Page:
This is the first Lent shared by the Allen House Church. Instead of driving to a church building or chapel for the administration of ashes, I administered ash from a black block of charcoal left in our firepit. "Remember that you are dust, and to dust you shall return," I said, as I smudged my daughters' foreheads with the sign of the cross.
Later I asked my older daughter, Anastasia, if she knew what the black dust was called. "Ash," I told her.
"What does ash do?" she asked, alight with curiosity.
"Well, ash reminds us that we came from the dust, and we'll become dust again when we die."
Her eyes widened. "No, I don't want to die."
"You won't die today, honey. Or tomorrow or the day after that. You won't die till you're old and gray and wrinkly." She smiled at the word wrinkly, but then she frowned again. "But I don't want to die."
"Everyone dies, honey. That's the way it works."
"But I don't want you or Daddy or Miriam or me to die."
"We won't die today. But we'll die someday. Everyone does."
One of the striking facets of leading a house church is that questions and answers become part of the liturgy, rather than an interruption to it. I no longer hush my daughter when she asks what's going on. I weave her question into the ritual. Anastasia feels comfortable asking me about everything we're doing and using for our liturgies. No subject is off-limits--not even death.
As a result, my daughter, at age four, has a clearer grasp of Ash Wednesday than I had throughout my childhood. I knew what death was at age four, but Anastasia knows that she will die someday, even though she doesn't want to.
Her resistance to death mirrors my own--I perceive my resistance more clearly through her fear. Having been reminded that my death and the death of those I love is inevitable, in what ways am I willing to become more fully alive in the time I am given?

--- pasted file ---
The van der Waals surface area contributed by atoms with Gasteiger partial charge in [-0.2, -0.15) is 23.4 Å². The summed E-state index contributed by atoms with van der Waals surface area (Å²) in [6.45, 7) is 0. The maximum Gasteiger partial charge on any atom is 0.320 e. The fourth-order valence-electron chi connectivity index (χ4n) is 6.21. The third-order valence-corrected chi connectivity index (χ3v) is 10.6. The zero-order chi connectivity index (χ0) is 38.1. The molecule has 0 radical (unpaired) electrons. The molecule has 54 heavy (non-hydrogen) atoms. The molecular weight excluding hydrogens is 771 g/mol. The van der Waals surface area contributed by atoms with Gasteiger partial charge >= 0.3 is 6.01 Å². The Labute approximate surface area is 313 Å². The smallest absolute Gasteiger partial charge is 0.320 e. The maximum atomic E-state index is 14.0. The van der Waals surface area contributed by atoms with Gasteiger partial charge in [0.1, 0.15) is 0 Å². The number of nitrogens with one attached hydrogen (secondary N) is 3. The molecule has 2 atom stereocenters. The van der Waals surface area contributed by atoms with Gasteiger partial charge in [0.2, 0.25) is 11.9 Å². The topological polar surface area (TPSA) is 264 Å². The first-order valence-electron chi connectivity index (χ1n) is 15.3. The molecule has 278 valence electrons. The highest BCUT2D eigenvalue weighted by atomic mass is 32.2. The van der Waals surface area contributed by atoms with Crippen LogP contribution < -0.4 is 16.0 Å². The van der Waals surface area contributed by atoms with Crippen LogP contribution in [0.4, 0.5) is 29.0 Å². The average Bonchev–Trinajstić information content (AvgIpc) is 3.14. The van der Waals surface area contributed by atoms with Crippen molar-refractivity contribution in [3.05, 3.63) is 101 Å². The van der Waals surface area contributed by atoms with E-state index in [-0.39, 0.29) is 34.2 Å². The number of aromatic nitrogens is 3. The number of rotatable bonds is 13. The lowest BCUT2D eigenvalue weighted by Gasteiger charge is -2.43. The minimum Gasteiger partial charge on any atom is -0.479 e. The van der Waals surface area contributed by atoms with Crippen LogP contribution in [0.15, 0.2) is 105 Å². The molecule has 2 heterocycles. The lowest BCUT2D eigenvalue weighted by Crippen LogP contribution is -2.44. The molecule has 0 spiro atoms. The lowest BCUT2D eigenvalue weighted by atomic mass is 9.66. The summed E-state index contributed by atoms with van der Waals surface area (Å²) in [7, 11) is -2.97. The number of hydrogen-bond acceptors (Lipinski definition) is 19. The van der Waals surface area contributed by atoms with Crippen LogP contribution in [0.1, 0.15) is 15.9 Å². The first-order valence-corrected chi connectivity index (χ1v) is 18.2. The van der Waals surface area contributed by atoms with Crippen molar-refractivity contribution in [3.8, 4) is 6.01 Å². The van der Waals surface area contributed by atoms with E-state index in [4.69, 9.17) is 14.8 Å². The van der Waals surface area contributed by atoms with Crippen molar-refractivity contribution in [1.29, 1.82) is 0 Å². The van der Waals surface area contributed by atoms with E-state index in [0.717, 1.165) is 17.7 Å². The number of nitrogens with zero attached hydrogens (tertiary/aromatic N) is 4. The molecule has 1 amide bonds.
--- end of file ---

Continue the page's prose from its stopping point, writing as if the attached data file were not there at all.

A couple of weeks ago I realized that four (rather than three) is my Enneagram type. Since that revelation, I've allowed myself to focus on my creative work for at least an hour or two every day, and it has made a tremendous difference in my disposition. Instead of focusing my attention on tasks that primarily benefit others, I'm drawing out what's inside myself for its own sake, and it's breathtaking. It's art. It's me.
I've decided to resurrect my Master's thesis. I was having trouble with it because my approach to it was so academic and sharp. I realized that the way to salvage it was to transform it into a pastoral resource. I told some friends that some of my favorite liturgical writing resembles excellent preaching, and the trouble with my thesis is that it resembles very poor preaching. If I transform it into good preaching, it will be a good book. A publishable book. A useful book. A beautiful book. I've discovered that my writing is my art and my ministry to the world.
Now that I'm focusing inward instead of outward, I feel totally alive. And I love feeling alive again.
Thea is working hard on my heart. I'm grateful for the fruits that have come out of these last difficult months.